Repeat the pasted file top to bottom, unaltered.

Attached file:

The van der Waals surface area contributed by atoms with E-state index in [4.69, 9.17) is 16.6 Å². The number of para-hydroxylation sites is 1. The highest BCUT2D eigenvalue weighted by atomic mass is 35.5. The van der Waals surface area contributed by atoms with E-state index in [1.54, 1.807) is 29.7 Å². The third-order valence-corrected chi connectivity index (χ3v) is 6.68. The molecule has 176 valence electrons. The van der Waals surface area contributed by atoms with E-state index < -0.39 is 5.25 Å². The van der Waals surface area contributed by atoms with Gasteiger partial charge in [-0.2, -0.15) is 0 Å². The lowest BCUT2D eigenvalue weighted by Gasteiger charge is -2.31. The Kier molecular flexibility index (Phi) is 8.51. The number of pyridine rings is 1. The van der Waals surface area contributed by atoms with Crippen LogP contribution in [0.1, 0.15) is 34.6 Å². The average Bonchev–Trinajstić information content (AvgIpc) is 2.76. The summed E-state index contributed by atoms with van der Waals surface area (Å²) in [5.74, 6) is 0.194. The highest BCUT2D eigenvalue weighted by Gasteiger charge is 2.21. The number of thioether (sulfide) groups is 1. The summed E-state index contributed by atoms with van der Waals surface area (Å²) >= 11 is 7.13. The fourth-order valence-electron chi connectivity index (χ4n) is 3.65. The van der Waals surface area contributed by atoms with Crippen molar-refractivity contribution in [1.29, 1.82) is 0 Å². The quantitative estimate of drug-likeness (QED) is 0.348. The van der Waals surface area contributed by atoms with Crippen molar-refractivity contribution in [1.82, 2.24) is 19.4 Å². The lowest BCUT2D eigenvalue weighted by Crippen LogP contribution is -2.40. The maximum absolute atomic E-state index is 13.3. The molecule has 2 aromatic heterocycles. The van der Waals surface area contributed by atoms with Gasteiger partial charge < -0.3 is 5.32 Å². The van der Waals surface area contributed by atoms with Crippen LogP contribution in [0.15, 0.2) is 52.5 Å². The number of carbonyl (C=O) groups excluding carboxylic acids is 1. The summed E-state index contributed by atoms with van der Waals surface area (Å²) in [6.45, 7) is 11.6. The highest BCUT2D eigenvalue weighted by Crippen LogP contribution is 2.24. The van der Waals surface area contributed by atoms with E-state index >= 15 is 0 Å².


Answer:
The van der Waals surface area contributed by atoms with E-state index in [4.69, 9.17) is 16.6 Å². The number of para-hydroxylation sites is 1. The highest BCUT2D eigenvalue weighted by atomic mass is 35.5. The van der Waals surface area contributed by atoms with E-state index in [1.54, 1.807) is 29.7 Å². The third-order valence-corrected chi connectivity index (χ3v) is 6.68. The molecule has 176 valence electrons. The van der Waals surface area contributed by atoms with E-state index < -0.39 is 5.25 Å². The van der Waals surface area contributed by atoms with Gasteiger partial charge in [-0.2, -0.15) is 0 Å². The lowest BCUT2D eigenvalue weighted by Gasteiger charge is -2.31. The Kier molecular flexibility index (Phi) is 8.51. The number of pyridine rings is 1. The van der Waals surface area contributed by atoms with Crippen LogP contribution in [0.1, 0.15) is 34.6 Å². The average Bonchev–Trinajstić information content (AvgIpc) is 2.76. The summed E-state index contributed by atoms with van der Waals surface area (Å²) in [5.74, 6) is 0.194. The highest BCUT2D eigenvalue weighted by Gasteiger charge is 2.21. The number of thioether (sulfide) groups is 1. The summed E-state index contributed by atoms with van der Waals surface area (Å²) >= 11 is 7.13. The fourth-order valence-electron chi connectivity index (χ4n) is 3.65. The van der Waals surface area contributed by atoms with Crippen molar-refractivity contribution in [1.29, 1.82) is 0 Å². The quantitative estimate of drug-likeness (QED) is 0.348. The van der Waals surface area contributed by atoms with Crippen molar-refractivity contribution in [1.82, 2.24) is 19.4 Å². The lowest BCUT2D eigenvalue weighted by Crippen LogP contribution is -2.40. The maximum absolute atomic E-state index is 13.3. The molecule has 2 aromatic heterocycles. The van der Waals surface area contributed by atoms with Gasteiger partial charge < -0.3 is 5.32 Å². The van der Waals surface area contributed by atoms with Crippen LogP contribution in [0.15, 0.2) is 52.5 Å². The number of carbonyl (C=O) groups excluding carboxylic acids is 1. The summed E-state index contributed by atoms with van der Waals surface area (Å²) in [6.45, 7) is 11.6. The highest BCUT2D eigenvalue weighted by Crippen LogP contribution is 2.24. The van der Waals surface area contributed by atoms with E-state index >= 15 is 0 Å².